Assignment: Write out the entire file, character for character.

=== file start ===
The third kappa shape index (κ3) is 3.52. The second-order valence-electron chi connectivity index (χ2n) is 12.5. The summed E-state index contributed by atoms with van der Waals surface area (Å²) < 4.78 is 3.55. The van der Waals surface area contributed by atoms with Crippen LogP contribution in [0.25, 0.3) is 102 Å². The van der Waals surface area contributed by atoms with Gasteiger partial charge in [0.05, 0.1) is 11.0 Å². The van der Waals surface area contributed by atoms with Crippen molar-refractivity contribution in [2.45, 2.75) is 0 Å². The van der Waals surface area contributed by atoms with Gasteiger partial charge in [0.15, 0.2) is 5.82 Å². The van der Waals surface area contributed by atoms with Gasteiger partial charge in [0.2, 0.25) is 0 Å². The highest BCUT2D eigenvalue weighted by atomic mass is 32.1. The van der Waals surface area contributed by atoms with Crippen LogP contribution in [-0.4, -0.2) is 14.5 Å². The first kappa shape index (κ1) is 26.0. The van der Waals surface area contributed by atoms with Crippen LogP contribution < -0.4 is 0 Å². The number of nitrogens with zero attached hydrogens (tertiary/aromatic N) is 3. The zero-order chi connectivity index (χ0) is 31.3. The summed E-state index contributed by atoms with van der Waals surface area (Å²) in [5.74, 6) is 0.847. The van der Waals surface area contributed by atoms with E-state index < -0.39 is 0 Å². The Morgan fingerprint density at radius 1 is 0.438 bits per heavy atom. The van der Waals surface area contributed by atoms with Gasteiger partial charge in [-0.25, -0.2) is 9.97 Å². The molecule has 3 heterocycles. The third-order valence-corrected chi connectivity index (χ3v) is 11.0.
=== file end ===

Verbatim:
The third kappa shape index (κ3) is 3.52. The second-order valence-electron chi connectivity index (χ2n) is 12.5. The summed E-state index contributed by atoms with van der Waals surface area (Å²) < 4.78 is 3.55. The van der Waals surface area contributed by atoms with Crippen LogP contribution in [0.25, 0.3) is 102 Å². The van der Waals surface area contributed by atoms with Gasteiger partial charge in [0.05, 0.1) is 11.0 Å². The van der Waals surface area contributed by atoms with Crippen molar-refractivity contribution in [2.45, 2.75) is 0 Å². The van der Waals surface area contributed by atoms with Gasteiger partial charge in [0.15, 0.2) is 5.82 Å². The van der Waals surface area contributed by atoms with Gasteiger partial charge in [0.2, 0.25) is 0 Å². The highest BCUT2D eigenvalue weighted by atomic mass is 32.1. The van der Waals surface area contributed by atoms with Crippen LogP contribution in [-0.4, -0.2) is 14.5 Å². The first kappa shape index (κ1) is 26.0. The van der Waals surface area contributed by atoms with Crippen LogP contribution < -0.4 is 0 Å². The number of nitrogens with zero attached hydrogens (tertiary/aromatic N) is 3. The zero-order chi connectivity index (χ0) is 31.3. The summed E-state index contributed by atoms with van der Waals surface area (Å²) in [5.74, 6) is 0.847. The van der Waals surface area contributed by atoms with E-state index < -0.39 is 0 Å². The Morgan fingerprint density at radius 1 is 0.438 bits per heavy atom. The van der Waals surface area contributed by atoms with Gasteiger partial charge in [-0.25, -0.2) is 9.97 Å². The molecule has 3 heterocycles. The third-order valence-corrected chi connectivity index (χ3v) is 11.0.